Andy Parker
Andy Parker
6th March 2015

The team that put it together are undertaking a mean feat, one which many of us are now working hard to address. On the opening page of the program it reads:

“We aim to create an open space to meet, learn and collaborate within UX. We want to change the way conferences are run and held, and we need your help.”

And they certainly have. Held at Manchester Town Hall, the room which housed the talks was open, spacious and provided a comfortable atmosphere not just to sit and listen in, but also to speak in. There was even a room for speakers to sit quietly, prepare, chat and rally one another and rehearse. For many of the people on the stage today it was their first time in front of such a large audience and not just those in the 300 Seconds section of the day; a series of 5 minute lightening talks.

It is also no coincidence, that Talk UX was on this particular day with International Women’s Day 2015 on March 8th. Organised by the founding members of Ladies That UX , one of the many steps towards achieving their goal of organising conferences differently comes in the form of the speaker list. There is no fanfare, there have been no lengthy blogposts, justifications, or propaganda. The lineup was 99.999999% female. The outlier 0.000001% was.. me. The approach to this, is genuinely what made it such a great event. This wasn’t about creating a women-only event, instead it has proven that it is possible to organise an industry event - in this industry, that has an abundance of exceptional people ready to share their experiences and learning with the rest of us.

It was really nice to be one of the speakers at the event, forming 1 of 7 new speakers within the 300 seconds session, a huge thanks to Lily Dart for organising it, and encouraging me to do it.

Highlights

Emily Heath , UX Architect at BBC in Manchester provided insight into how digital services at the beeb are structured and the true challenges they are facing with being one of the first large organisations to establish themselves on the web back in 1997 and the amount of technical debt that has incurred. Her talk was based on the research her team have been doing into the card design pattern and how it is improving their ability to share content across the many BBC domains. Whilst I still do not believe that this belief that the metaphor is the solution (because to me it is enforcing a physical constraint) it is certainly helping many organisations finally designing content-first, and the visually, mobile-first.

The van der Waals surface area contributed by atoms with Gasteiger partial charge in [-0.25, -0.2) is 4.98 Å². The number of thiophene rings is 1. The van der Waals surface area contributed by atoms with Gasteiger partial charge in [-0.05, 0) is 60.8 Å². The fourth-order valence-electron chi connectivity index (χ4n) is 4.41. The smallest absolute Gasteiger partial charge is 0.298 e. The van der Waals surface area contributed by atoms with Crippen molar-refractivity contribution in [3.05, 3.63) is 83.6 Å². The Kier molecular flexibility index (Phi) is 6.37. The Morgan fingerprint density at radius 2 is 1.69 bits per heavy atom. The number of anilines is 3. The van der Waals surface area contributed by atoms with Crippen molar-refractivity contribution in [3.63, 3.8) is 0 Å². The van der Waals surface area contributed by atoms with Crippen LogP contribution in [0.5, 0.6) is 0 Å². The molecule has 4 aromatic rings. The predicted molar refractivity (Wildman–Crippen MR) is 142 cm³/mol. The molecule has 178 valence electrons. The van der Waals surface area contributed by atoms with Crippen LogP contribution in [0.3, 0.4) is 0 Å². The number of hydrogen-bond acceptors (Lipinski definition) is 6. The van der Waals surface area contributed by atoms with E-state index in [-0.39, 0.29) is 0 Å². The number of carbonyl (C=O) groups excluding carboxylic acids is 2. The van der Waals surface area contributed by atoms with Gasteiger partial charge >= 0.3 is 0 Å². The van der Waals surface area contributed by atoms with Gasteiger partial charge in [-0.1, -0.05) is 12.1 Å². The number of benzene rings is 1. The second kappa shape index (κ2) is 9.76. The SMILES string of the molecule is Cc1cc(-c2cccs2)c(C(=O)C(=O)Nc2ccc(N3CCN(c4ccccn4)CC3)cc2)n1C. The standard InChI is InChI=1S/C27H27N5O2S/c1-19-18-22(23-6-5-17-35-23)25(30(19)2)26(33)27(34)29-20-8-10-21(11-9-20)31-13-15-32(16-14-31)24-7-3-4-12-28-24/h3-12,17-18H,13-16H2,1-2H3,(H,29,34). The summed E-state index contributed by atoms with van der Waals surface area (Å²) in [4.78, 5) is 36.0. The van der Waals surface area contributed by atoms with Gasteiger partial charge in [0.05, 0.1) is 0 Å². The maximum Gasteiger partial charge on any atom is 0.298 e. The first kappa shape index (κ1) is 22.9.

Heidi O’loughlin delivered two spellbinding tales, the first an origin story of Snake, I had no idea the turmoil this age-old friend went through, child to a Scandinavian model, and the Anaconda from Anaconda. A crushing story of responsibility and love at first bite. Heidi then shared insight into something that has concerned me for some years, the lives of inanimate objects made animate, as seen in Disney’s Beauty and the Beast as we learnt how inquisitive young chip the tea cup was.

Mikela Perera spoke about things to consider when designing for children covering the pitfalls and gotchas of user testing with toddlers, how to find candidates and where to run testing. She also touched on the fact that many people forget that when conducting testing within children, there are a number of audience groups based on age-ranges but also to consider learning ages and those with learning difficulties and disabled children. Along with the accessibility case-studies from Rebecca Topps and Elizabeth Chesters this area proved to be a thought provoking topic throughout the day.

Everyone within the 300 seconds session were great, but I have to shine a light towards Claire Gowler , who brought to everyone’s attention that forms are offending many people without realising it because we’re not considerate to the gender variances that we either don’t fully understand or realise even exist. I would love to see more from Claire and on this topic in the future.

Helen Arney of The Festival of the Spoken Nerd got everyone to sing a Googol, in celebration of their first DVD release titled Full Frontal Nerdity, which she informed us has incorrectly been categorised on Amazon as Porn, rather than Science Porn. I hope somebody can fix this IA debacles soon.

The standout talk for me came from Alberta Soranzo , Director of UX at We Are Friday. Alberta has spent a great deal of time researching an area I have thought an awful lot about in recent years, the question of what happens to my data when I die? However, whilst most that have looked into this area have been around digital preservation, Alberta wants to go out like a viking warrior, burning on a boat at sea and then gone forever. Turns out, if you thought it was hard to organise bequeathing your digital assets to a loved one, you should try expunging yourself from existence. I greatly look forward to Alberta’s video going online so that I can share with everyone here, particularly her discovery of the Yahoo Japan service for announcing you’re dead.

Talk UX has shown how great conferences can be created. More case studies and less theoretical beard stroking, more diverse speakers, nicer venues and great cakes. I sincerely hope this time next year I’ll be talking about how great the second one was too.